“That was for Metro Manila, produced and directed by British director Sean Ellis. It was also nominated for Best Picture in BAFTA and entered by UK in the Best Foreign-Language Film category of the Oscars. I played a security guard in that movie, na driver ng armored car.”

After Gen. Luna, who’s the next hero that you want to portray?

“You know, kung hindi mamasamain ng mga writers and producers, my dream role is really Juan Luna, the painter who killed his wife. There’s more anxiety in Juan Luna. Antonio Luna expressed his emotions through outbursts, he was very temperamental. Juan Luna was more of an extrovert while Antonio Luna is an introvert who kept his emotions inside, mas repressed. Antonio Luna is more fiery, expressive of his anger but it was a calculated anger because he was really a controllable person. He would say, ‘Patayin ‘yan!’ But it was more of a bluff, more of lip service. Otherwise, he could have killed a lot of people but he did not. There was no account that he killed anyone. I realized that when we were already shooting the movie.”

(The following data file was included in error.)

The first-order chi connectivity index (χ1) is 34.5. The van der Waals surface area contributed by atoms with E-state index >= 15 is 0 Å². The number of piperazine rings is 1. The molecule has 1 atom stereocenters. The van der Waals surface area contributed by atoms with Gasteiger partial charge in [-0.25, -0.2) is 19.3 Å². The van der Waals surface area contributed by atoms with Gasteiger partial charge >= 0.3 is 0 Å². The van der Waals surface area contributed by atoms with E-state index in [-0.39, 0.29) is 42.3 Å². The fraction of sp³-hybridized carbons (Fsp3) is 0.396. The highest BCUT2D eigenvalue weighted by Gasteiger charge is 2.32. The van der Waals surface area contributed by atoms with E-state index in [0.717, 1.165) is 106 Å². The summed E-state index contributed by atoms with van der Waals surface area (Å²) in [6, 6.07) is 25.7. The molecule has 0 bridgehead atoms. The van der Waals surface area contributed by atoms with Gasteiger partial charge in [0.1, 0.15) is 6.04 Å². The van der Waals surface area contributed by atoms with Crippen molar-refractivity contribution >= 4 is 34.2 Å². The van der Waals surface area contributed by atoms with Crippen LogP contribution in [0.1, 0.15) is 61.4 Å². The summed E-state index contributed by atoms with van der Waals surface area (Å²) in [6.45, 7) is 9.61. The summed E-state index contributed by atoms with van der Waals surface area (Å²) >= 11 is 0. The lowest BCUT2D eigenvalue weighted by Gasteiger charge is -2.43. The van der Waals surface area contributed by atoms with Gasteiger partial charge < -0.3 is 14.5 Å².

Aside from promoting the film, anything else that occupies your time?

“We’re having a presscon (last Thursday, Aug. 27) and that same night I‘m flying to Malaysia for the ASEAN Film Festival where my indie film Halaw (Departed) will be shown. It was directed by Sheron Dayoc who won Best Director in the 2010 CineMalaya. The film also won Best Film and me Best Actor for my role as an illegal recruiter who doesn’t take advantage of the young girls being recruited but sincerely wants to help them have a good life. The film also got a recognition from the Berlin Film Festival and is invited for exhibition in various international film festivals. Then, I will go to Europe for a month-long series of concerts.”